Understanding and preventing situations of abuse in health care ñ Navigation work in a Swedish palliative care setting

In their everyday work, health professionals find themselves in situations that they perceive to be abusive to patients. Such situations can trigger feelings of shame and guilt, making efforts to address the problem among colleagues a challenge. This article analyzes how health professionals conceptualize abusive situations, and how they develop collective learning and explore preventive strategies. It is based on an interactive research collaboration with a hospice and palliative care clinic in Sweden during 2016-2017. The empirical material consists of group discussions and participant observations collected during interactive drama workshops for all clinic staff. Based on three types of challenges in the material, identified through thematic analysis, we establish the concept of navigation work to show how health professionals prevent or find ways out of challenging and potentially abusive situations. First, the navigation of care landscapes shows how staff navigate the different territories of the home and the ward, reflecting how spatial settings construct the scope of care and what professionals consider to be potentially abusive situations. Second, the negotiation of collective navigations addresses the professionals’ shared efforts to protect patients through the use of physical and relational boundaries, or mediating disrupted relationships. Third, the navigation of tensions in care highlights professionals’ strategies in the confined action space between coercing and neglecting patients who oppose necessary care procedures. Theoretically, the concept of navigation work draws upon work on care in practice, and sheds light on the particular kind of work care professionals do, and reflect on doing, in order to navigate the challenges of potentially abusive situations. By providing a perspective and shared vocabulary, the concept may also elicit ways in which this work can be verbalized, shared, and developed in clinical practice. © 2018 Elsevier Ltd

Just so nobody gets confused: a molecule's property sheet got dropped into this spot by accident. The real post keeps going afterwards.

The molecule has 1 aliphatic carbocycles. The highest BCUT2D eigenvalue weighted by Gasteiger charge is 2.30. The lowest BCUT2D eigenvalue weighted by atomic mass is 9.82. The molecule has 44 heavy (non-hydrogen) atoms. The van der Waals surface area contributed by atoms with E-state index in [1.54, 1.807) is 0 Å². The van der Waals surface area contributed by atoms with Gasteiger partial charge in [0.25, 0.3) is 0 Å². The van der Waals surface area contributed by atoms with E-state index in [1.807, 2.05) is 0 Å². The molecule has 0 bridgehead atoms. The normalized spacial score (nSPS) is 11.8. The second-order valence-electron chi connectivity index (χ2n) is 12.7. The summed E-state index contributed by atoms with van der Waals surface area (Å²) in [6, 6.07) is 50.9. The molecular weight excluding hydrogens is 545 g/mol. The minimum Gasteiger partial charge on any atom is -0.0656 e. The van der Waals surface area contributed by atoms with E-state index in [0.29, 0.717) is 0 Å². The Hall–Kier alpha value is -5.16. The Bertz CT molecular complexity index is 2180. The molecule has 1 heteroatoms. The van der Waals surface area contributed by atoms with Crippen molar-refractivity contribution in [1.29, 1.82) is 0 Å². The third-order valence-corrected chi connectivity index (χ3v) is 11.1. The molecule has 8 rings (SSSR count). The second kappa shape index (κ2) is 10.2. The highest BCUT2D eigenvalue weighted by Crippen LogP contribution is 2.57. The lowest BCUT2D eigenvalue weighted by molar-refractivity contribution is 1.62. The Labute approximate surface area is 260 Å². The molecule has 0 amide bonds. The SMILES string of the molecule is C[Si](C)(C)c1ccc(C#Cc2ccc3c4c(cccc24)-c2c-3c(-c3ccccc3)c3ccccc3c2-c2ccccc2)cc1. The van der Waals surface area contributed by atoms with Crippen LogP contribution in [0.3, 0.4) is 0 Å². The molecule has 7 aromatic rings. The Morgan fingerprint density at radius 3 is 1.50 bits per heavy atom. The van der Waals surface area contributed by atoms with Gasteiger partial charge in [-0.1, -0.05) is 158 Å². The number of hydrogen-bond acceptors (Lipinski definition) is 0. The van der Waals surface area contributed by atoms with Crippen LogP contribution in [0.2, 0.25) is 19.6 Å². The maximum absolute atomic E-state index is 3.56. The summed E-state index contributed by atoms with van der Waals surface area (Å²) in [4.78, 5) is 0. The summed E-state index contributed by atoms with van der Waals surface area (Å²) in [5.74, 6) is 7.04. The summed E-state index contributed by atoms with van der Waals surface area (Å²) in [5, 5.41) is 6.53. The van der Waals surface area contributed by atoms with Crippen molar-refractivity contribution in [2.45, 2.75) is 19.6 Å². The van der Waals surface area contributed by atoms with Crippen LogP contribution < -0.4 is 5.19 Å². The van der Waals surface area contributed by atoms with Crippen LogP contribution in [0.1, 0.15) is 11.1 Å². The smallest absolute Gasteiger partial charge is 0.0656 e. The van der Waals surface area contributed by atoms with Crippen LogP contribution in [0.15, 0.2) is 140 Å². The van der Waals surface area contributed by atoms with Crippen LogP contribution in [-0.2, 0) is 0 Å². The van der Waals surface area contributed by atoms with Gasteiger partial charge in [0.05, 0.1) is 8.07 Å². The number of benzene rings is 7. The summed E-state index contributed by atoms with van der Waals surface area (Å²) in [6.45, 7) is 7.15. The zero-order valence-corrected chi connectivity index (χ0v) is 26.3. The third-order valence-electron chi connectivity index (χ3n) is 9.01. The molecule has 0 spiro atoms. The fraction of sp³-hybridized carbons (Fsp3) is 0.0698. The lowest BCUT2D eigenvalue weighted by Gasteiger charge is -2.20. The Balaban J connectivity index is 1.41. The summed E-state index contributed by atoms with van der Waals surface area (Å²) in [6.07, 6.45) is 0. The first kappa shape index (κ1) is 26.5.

In their everyday work, health professionals find themselves in situations that they perceive to be abusive to patients. Such situations can trigger feelings of shame and guilt, making efforts to address the problem among colleagues a challenge. This article analyzes how health professionals conceptualize abusive situations, and how they develop collective learning and explore preventive strategies. It is based on an interactive research collaboration with a hospice and palliative care clinic in Sweden during 2016-2017. The empirical material consists of group discussions and participant observations collected during interactive drama workshops for all clinic staff. Based on three types of challenges in the material, identified through thematic analysis, we establish the concept of navigation work to show how health professionals prevent or find ways out of challenging and potentially abusive situations. First, the navigation of care landscapes shows how staff navigate the different territories of the home and the ward, reflecting how spatial settings construct the scope of care and what professionals consider to be potentially abusive situations. Second, the negotiation of collective navigations addresses the professionals’ shared efforts to protect patients through the use of physical and relational boundaries, or mediating disrupted relationships. Third, the navigation of tensions in care highlights professionals’ strategies in the confined action space between coercing and neglecting patients who oppose necessary care procedures. Theoretically, the concept of navigation work draws upon work on care in practice, and sheds light on the particular kind of work care professionals do, and reflect on doing, in order to navigate the challenges of potentially abusive situations. By providing a perspective and shared vocabulary, the concept may also elicit ways in which this work can be verbalized, shared, and developed in clinical practice. © 2018 Elsevier Ltd

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